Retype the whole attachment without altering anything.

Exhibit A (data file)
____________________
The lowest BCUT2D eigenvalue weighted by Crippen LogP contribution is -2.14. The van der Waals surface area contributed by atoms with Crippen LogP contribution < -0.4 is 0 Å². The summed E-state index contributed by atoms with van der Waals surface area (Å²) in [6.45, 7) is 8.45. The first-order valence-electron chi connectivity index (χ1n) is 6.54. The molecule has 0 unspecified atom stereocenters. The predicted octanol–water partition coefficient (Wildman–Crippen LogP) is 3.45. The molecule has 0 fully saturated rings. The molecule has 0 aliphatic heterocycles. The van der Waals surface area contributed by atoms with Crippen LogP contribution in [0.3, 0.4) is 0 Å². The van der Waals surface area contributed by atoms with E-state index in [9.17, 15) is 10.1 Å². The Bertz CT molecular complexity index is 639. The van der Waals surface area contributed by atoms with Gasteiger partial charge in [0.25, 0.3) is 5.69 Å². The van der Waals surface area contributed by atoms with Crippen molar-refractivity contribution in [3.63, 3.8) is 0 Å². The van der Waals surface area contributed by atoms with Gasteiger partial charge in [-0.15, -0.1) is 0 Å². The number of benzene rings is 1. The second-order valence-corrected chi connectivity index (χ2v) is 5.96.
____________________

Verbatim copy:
The lowest BCUT2D eigenvalue weighted by Crippen LogP contribution is -2.14. The van der Waals surface area contributed by atoms with Crippen LogP contribution < -0.4 is 0 Å². The summed E-state index contributed by atoms with van der Waals surface area (Å²) in [6.45, 7) is 8.45. The first-order valence-electron chi connectivity index (χ1n) is 6.54. The molecule has 0 unspecified atom stereocenters. The predicted octanol–water partition coefficient (Wildman–Crippen LogP) is 3.45. The molecule has 0 fully saturated rings. The molecule has 0 aliphatic heterocycles. The van der Waals surface area contributed by atoms with Crippen LogP contribution in [0.3, 0.4) is 0 Å². The van der Waals surface area contributed by atoms with E-state index in [9.17, 15) is 10.1 Å². The Bertz CT molecular complexity index is 639. The van der Waals surface area contributed by atoms with Gasteiger partial charge in [0.25, 0.3) is 5.69 Å². The van der Waals surface area contributed by atoms with Crippen molar-refractivity contribution in [3.63, 3.8) is 0 Å². The van der Waals surface area contributed by atoms with Gasteiger partial charge in [-0.15, -0.1) is 0 Å². The number of benzene rings is 1. The second-order valence-corrected chi connectivity index (χ2v) is 5.96.